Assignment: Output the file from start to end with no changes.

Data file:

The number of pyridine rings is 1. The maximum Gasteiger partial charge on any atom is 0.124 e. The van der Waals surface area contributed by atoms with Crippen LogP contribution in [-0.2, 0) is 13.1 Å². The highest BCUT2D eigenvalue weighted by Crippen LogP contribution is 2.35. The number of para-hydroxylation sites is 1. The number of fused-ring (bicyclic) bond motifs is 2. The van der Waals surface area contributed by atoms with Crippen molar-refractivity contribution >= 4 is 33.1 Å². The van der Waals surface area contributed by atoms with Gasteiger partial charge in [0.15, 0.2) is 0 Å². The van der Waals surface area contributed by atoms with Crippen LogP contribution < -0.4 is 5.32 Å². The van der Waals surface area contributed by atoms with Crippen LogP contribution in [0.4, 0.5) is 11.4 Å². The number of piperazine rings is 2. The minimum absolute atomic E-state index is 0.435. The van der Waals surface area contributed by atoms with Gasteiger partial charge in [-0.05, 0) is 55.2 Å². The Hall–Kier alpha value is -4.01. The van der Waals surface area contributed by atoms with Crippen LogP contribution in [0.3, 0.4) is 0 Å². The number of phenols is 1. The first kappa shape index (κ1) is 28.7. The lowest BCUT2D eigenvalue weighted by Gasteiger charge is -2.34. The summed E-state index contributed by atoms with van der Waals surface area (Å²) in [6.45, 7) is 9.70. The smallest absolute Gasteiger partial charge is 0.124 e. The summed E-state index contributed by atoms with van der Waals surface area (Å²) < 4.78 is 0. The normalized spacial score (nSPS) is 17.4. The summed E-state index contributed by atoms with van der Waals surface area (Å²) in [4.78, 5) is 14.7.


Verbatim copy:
The number of pyridine rings is 1. The maximum Gasteiger partial charge on any atom is 0.124 e. The van der Waals surface area contributed by atoms with Crippen LogP contribution in [-0.2, 0) is 13.1 Å². The highest BCUT2D eigenvalue weighted by Crippen LogP contribution is 2.35. The number of para-hydroxylation sites is 1. The number of fused-ring (bicyclic) bond motifs is 2. The van der Waals surface area contributed by atoms with Crippen molar-refractivity contribution >= 4 is 33.1 Å². The van der Waals surface area contributed by atoms with Gasteiger partial charge in [0.15, 0.2) is 0 Å². The van der Waals surface area contributed by atoms with Crippen LogP contribution < -0.4 is 5.32 Å². The van der Waals surface area contributed by atoms with Crippen LogP contribution in [0.4, 0.5) is 11.4 Å². The number of piperazine rings is 2. The minimum absolute atomic E-state index is 0.435. The van der Waals surface area contributed by atoms with Gasteiger partial charge in [-0.05, 0) is 55.2 Å². The Hall–Kier alpha value is -4.01. The van der Waals surface area contributed by atoms with Crippen LogP contribution in [0.3, 0.4) is 0 Å². The number of phenols is 1. The first kappa shape index (κ1) is 28.7. The lowest BCUT2D eigenvalue weighted by Gasteiger charge is -2.34. The summed E-state index contributed by atoms with van der Waals surface area (Å²) in [6.45, 7) is 9.70. The smallest absolute Gasteiger partial charge is 0.124 e. The summed E-state index contributed by atoms with van der Waals surface area (Å²) < 4.78 is 0. The normalized spacial score (nSPS) is 17.4. The summed E-state index contributed by atoms with van der Waals surface area (Å²) in [4.78, 5) is 14.7.